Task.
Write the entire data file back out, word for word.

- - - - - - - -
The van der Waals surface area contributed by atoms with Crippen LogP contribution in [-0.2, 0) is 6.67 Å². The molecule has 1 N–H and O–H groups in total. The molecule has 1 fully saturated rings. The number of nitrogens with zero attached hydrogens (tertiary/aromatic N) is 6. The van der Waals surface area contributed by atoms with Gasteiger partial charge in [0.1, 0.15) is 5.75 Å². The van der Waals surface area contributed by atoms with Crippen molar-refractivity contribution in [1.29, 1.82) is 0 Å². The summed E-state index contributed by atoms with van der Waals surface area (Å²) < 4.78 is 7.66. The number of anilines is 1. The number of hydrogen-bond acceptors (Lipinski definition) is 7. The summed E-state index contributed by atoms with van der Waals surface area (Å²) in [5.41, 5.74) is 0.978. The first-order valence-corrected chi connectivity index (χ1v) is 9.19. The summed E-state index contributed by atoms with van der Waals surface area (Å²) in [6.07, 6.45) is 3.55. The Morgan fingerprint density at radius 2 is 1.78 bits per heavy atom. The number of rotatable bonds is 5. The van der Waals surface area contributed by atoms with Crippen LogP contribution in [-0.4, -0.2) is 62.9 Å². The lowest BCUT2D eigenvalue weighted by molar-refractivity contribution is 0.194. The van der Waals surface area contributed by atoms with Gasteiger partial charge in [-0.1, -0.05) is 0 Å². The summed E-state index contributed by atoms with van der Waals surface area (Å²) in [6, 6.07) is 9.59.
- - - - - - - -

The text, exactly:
The van der Waals surface area contributed by atoms with Crippen LogP contribution in [-0.2, 0) is 6.67 Å². The molecule has 1 N–H and O–H groups in total. The molecule has 1 fully saturated rings. The number of nitrogens with zero attached hydrogens (tertiary/aromatic N) is 6. The van der Waals surface area contributed by atoms with Gasteiger partial charge in [0.1, 0.15) is 5.75 Å². The van der Waals surface area contributed by atoms with Crippen molar-refractivity contribution in [1.29, 1.82) is 0 Å². The summed E-state index contributed by atoms with van der Waals surface area (Å²) < 4.78 is 7.66. The number of anilines is 1. The number of hydrogen-bond acceptors (Lipinski definition) is 7. The summed E-state index contributed by atoms with van der Waals surface area (Å²) in [5.41, 5.74) is 0.978. The first-order valence-corrected chi connectivity index (χ1v) is 9.19. The summed E-state index contributed by atoms with van der Waals surface area (Å²) in [6.07, 6.45) is 3.55. The Morgan fingerprint density at radius 2 is 1.78 bits per heavy atom. The number of rotatable bonds is 5. The van der Waals surface area contributed by atoms with Crippen LogP contribution in [-0.4, -0.2) is 62.9 Å². The lowest BCUT2D eigenvalue weighted by molar-refractivity contribution is 0.194. The van der Waals surface area contributed by atoms with Gasteiger partial charge in [-0.1, -0.05) is 0 Å². The summed E-state index contributed by atoms with van der Waals surface area (Å²) in [6, 6.07) is 9.59.